We took her to beer-halls, bars, open-air movies, parks, rivers, restaurants, beaches, castles, kayaking adventures, and camping trips. She took trains with us and hid under the seats to avoid the dog-fare (though even when she was spotted, the ticket-checkers took one look in her eyes and usually didn’t charge her). She came with us to little German villages to eat slow-cooked meat, crept through abandoned hospitals and amusement parks with us, attended our best friends’ weddings, and protected our bags when we went fossil-hunting in Bavaria. We got her a dog passport, and she joined us on adventures across Europe in our little VW van, sleeping at the side of crystal blue rivers in Slovenia, roaming cobbled streets of old towns in Croatia, and playing on the alpine slopes in Austria.
















She was a loyal best friend, a soft pillow to nap on, a jester, an adventurer, a lover of mud, a chaser of squirrels, and a sensitive being who could tell when you needed comforting. She loved us, protected us, and gave us all her attention and affection. I’ve never met a soul as sweet as hers.

As an atheist, there’s no comfort in her death for me or hope for me that we’ll ever meet again in other worlds, but there is a comfort in her beautiful life and having known her. I love the idea that after all the billions of years of evolution our shared ancestors went through to bring our two species to this point, humans and dogs found each other, and realized how much we dig each other’s company — and that some of us team up in little groups to share our dens and make each others lives better.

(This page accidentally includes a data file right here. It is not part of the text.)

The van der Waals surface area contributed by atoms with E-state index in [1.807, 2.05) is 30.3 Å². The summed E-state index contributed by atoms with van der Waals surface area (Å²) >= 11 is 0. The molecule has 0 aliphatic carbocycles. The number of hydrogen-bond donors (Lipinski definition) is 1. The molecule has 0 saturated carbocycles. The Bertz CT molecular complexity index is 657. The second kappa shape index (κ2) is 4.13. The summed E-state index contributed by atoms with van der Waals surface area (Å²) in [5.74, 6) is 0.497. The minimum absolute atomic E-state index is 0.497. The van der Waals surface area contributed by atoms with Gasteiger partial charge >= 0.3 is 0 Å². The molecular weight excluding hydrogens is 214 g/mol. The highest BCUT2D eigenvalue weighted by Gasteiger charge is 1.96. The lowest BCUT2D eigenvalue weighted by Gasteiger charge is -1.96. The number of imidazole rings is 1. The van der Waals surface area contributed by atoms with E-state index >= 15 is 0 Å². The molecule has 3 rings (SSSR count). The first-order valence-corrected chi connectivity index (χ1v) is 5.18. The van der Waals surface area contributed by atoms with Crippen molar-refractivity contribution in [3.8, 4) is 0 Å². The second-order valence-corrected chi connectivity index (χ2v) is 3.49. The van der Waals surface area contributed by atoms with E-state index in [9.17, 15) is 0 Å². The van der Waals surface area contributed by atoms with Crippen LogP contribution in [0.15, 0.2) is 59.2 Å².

My other comfort is to think about how rare it is to meet a friend like this, especially of another species, and to be grateful that we did what all good atheists do for the ones they love: make our short time here as full of curiosities, wonders, happiness and love as possible, because this is our one shot.

I don’t believe we’re destined to meet any other particular people or creatures, but I do believe we can get dealt a lucky hand, and that we can make our own luck by spreading happiness and love. This dog was all love. I know that when she goes, her mind will be imprinted with a thousand good memories and more beautiful landscapes than even some people get to see, and the memories of untold thousands of warm hugs and kind human words.

Over the years, whenever a secular friend has lost their beloved dog, I’ve always posted them this beautiful and honest song by George Hrab, about the Small Comfort atheists have saying goodbye to their dog-friends. I always dreaded thinking that one day I’d be listening to this same song and thinking of my girl. Now that day is here.



While I wrote this, the hours passed after all. I got to see her one last time over skype, wiggling her little fur eyebrows, and then we disconnected the call… and now Tim has taken her to do the hardest thing a dog owner ever has to do.

I’m devastated to know she’ll be gone forever, and that I can’t be there for her in this huge moment of her life… but mostly grateful to have met this strange little creature and that we found a way to communicate and connect, and to live together in harmony. We had an amazing time together, and I wish everyone would get to experience the awesome and meaningful experience of befriending a good dog.

I love you, Birka. Have peace in the long sleep, and I hope you enjoyed being with us as much as we enjoyed being with you. I’ll never see a deep mud puddle again without imagining you in it, rolling around like a monster and so full of joy.


Good girl.